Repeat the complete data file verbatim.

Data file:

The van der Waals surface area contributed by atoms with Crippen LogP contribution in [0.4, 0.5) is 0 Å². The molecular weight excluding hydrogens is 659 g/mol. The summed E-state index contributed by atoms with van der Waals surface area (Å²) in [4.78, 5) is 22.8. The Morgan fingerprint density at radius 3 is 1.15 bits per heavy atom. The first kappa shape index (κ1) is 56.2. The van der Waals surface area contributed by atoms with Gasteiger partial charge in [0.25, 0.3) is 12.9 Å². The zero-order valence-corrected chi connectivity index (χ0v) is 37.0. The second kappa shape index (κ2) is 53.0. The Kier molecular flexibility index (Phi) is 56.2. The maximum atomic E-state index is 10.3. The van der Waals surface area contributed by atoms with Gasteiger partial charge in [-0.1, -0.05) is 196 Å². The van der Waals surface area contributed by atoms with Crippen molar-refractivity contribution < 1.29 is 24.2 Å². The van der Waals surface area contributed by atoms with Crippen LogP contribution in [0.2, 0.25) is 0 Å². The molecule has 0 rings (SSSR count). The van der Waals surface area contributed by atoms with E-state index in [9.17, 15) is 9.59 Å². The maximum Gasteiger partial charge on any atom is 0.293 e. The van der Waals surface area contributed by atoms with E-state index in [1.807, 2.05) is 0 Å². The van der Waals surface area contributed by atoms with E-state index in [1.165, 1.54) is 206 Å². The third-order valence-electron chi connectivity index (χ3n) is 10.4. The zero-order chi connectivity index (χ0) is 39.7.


The van der Waals surface area contributed by atoms with Crippen LogP contribution in [0.4, 0.5) is 0 Å². The molecular weight excluding hydrogens is 659 g/mol. The summed E-state index contributed by atoms with van der Waals surface area (Å²) in [4.78, 5) is 22.8. The Morgan fingerprint density at radius 3 is 1.15 bits per heavy atom. The first kappa shape index (κ1) is 56.2. The van der Waals surface area contributed by atoms with Gasteiger partial charge in [0.25, 0.3) is 12.9 Å². The zero-order valence-corrected chi connectivity index (χ0v) is 37.0. The second kappa shape index (κ2) is 53.0. The Kier molecular flexibility index (Phi) is 56.2. The maximum atomic E-state index is 10.3. The van der Waals surface area contributed by atoms with Gasteiger partial charge in [-0.1, -0.05) is 196 Å². The van der Waals surface area contributed by atoms with Crippen molar-refractivity contribution < 1.29 is 24.2 Å². The van der Waals surface area contributed by atoms with Crippen LogP contribution in [0.2, 0.25) is 0 Å². The molecule has 0 rings (SSSR count). The van der Waals surface area contributed by atoms with E-state index in [9.17, 15) is 9.59 Å². The maximum Gasteiger partial charge on any atom is 0.293 e. The van der Waals surface area contributed by atoms with E-state index in [1.807, 2.05) is 0 Å². The van der Waals surface area contributed by atoms with E-state index in [1.165, 1.54) is 206 Å². The third-order valence-electron chi connectivity index (χ3n) is 10.4. The zero-order chi connectivity index (χ0) is 39.7.